By Steven Pressfield | Published: December 18, 2013
Shawn, Jeff and I just did an hour-long “Ask Me Anything” podcast called Organizing a Day, Organizing a Year. We’ll be e-mailing it on New Year’s Day to everyone who has signed up for First Look Access. Our aim is to help get 2014 off to a productive start.
One of the subjects that came up during the taping was Predictable Trouble Spots.
We were talking about looking ahead to the new year, starting out strong, staying strong—and then we remembered the horrors that inevitably lie ahead.
Bank on it, there will be moments for you and me during 2014 when our plans will run awry, when we lose focus, run out of gas, freak out, abandon hope, drop to our knees and beg for mercy.
Is there an answer?
The trick is acknowledging, before we start, that these shitstorms will be coming—and mentally preparing for them in advance.
The marathon runner knows that at 22 or 23 miles she is going to “hit the wall.” At this distance the body’s stores of glycogen run out. Energy crashes. Our legs go dead. Agony ensues.
The trick is to anticipate this crisis and brace ourselves for it physically (carb loading) and emotionally (mental toughness). Then when the crash occurs, we don’t devolve immediately into panic mode.
Same thing with a book or a movie or any long-term project.
Here are four predictable Trouble Points:
1. The very start.
The first word of the first paragraph of the first page. Arrrgggh. How do we find the courage to get this damn thing off the dime?
2. One month in.
We’ve started. We have set sail. Enthusiasm and early momentum carry us forward, like mariners pushing off from Palos, Spain and skimming joyously toward the Indies. Then suddenly we glance astern and we can’t see land any more.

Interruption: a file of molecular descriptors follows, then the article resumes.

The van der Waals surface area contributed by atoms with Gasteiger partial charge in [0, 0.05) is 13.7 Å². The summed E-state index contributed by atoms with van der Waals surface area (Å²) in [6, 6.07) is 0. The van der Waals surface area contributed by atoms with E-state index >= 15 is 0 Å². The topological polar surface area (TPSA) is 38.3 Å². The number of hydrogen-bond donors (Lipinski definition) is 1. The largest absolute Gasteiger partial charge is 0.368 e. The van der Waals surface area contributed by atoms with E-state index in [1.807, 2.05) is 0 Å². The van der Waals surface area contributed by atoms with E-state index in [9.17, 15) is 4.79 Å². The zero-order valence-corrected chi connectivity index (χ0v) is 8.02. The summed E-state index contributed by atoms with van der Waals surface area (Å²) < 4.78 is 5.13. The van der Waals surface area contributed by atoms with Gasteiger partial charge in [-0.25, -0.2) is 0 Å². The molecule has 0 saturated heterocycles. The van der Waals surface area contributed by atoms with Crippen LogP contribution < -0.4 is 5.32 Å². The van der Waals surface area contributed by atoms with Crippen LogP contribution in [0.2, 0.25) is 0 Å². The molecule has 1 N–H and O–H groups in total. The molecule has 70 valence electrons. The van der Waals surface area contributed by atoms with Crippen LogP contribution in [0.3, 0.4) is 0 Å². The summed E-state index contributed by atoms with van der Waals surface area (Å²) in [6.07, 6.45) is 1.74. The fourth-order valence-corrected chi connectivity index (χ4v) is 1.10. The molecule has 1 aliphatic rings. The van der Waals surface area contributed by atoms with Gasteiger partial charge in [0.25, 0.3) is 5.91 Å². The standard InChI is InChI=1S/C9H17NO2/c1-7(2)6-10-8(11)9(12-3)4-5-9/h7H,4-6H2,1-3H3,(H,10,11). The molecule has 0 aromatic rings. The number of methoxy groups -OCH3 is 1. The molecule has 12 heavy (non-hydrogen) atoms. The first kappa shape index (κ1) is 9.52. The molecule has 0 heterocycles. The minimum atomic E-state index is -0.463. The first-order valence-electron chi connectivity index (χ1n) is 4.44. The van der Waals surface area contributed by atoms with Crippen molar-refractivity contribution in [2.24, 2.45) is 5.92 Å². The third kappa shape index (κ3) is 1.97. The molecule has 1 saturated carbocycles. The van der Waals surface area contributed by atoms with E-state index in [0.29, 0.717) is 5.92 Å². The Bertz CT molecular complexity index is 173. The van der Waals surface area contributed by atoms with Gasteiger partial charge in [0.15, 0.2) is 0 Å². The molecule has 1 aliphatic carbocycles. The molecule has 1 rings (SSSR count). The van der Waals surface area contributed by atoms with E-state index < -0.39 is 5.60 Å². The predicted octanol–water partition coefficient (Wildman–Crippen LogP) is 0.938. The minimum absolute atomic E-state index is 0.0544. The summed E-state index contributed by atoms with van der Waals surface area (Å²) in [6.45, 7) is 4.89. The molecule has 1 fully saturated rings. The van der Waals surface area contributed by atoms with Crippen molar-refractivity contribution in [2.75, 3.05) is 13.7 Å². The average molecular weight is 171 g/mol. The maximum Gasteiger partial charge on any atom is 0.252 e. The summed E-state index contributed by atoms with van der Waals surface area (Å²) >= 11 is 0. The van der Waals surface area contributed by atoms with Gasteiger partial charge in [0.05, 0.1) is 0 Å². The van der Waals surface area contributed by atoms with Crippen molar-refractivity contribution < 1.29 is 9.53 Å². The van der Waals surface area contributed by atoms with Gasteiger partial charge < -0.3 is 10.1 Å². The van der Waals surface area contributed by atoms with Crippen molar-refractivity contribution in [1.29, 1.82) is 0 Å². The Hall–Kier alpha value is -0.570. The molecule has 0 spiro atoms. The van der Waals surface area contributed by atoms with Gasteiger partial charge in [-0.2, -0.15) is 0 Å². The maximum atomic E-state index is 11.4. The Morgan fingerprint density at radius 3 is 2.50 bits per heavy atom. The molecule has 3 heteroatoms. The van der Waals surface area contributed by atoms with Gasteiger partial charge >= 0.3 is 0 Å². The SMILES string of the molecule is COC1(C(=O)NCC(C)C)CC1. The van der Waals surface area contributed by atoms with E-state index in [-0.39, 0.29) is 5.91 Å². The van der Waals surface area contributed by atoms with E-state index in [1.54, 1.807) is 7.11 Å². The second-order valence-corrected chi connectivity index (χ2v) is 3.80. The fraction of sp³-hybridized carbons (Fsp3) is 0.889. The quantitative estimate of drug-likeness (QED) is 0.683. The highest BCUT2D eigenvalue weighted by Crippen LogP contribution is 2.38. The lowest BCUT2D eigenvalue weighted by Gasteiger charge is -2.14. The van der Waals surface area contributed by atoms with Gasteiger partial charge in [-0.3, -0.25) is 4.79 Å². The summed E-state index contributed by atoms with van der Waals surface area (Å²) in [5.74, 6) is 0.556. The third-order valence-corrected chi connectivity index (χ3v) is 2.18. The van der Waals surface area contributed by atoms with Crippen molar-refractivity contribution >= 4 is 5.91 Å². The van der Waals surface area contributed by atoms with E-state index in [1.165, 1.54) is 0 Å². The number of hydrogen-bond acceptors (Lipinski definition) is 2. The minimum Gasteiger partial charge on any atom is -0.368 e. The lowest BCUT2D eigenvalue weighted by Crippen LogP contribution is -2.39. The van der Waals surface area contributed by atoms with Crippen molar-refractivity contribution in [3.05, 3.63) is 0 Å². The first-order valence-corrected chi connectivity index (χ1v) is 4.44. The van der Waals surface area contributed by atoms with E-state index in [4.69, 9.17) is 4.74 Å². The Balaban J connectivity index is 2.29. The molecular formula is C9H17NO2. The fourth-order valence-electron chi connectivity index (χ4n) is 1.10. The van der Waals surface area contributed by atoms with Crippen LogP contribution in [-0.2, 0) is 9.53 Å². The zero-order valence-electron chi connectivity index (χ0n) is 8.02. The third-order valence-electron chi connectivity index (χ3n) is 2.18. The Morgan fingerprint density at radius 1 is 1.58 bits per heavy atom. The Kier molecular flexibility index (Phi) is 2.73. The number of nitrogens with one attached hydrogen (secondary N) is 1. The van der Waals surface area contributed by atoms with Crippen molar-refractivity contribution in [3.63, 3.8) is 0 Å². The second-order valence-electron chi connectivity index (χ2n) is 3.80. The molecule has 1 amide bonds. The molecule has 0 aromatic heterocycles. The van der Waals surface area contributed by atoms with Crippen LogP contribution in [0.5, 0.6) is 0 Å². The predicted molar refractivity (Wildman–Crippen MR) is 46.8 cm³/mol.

As Columbus declared at that moment, “OMG!”
The honeymoon is over. Love’s first flush has flown. We realize we’re committed and there is no backing out.
3. At the mid-point.
Here is David Mamet in Three Uses of the Knife on the subject of “Second Act Problems”:
The joke has it: remembering you set out to drain the swamp is hard when you’re up to your ass in alligators. And that is the problem of the second act.
How many times have we heard (and said): Yes, I know that I was cautioned, that the way would become difficult and I would want to quit, that such was inevitable and that at exactly this point the battle would be lost or won. Yes, I know all that, but those who cautioned me could not have foreseen the magnitude of the specific difficulties I am encountering at this point—difficulties which must, sadly, but I have no choice, force me to resign the struggle (and have a drink, a cigarette, an affair, a rest), in short, to declare failure.
4. At the end.
This was my own bete-noir for years. I could not finish a project. It’d get 99.9% of the way through and I’d panic.
Fear of success? Fear of failure? I have no idea. I would do just what Mamet predicted. Jam a stick of dynamite under everything I love and light the fuse.
Then there’s a fifth Predictable Trouble Spot:
5. When we’re about to get better.
Skills don’t advance in a steady ascent; they move forward by plateaus. It’s a staircase, not a rising slope.
When we come to a new step, we hit the riser first. We hit the wall.
In my experience, two things can happen at this point.
First, we can panic. I mean this literally. We wake in terror. We sweat. We feel fear in every sinew.
Or second, we become enraged. Free-form fury suffuses our body. Monologues of rage play out inside our skulls. We blame everybody. Those bastards! They’re betraying me!
What’s really happening is we’re about to move to the next level and it is scaring the crap out of us.
But back to our original subject: Organizing a Year.
When we make our plans for 2014—the novel we’re going to finish, the new business we aim to start, the family or service project we intend to complete—we will be very wise to remember, like those sailors setting off for the Indies, that we will encounter storms; we will become becalmed; sickness will break out onboard; we may confront a mutiny; inexplicable panic may strike the crew or even ourselves, the captain.
The storm will pass. Becalmed periods will end. We might have to break out the cutlasses and the flintlock pistols, but we will quell the mutiny. Even the terrors of night will yield to the new day.
The Indies lie ahead, shipmates! Have faith and keep sailing toward the setting sun.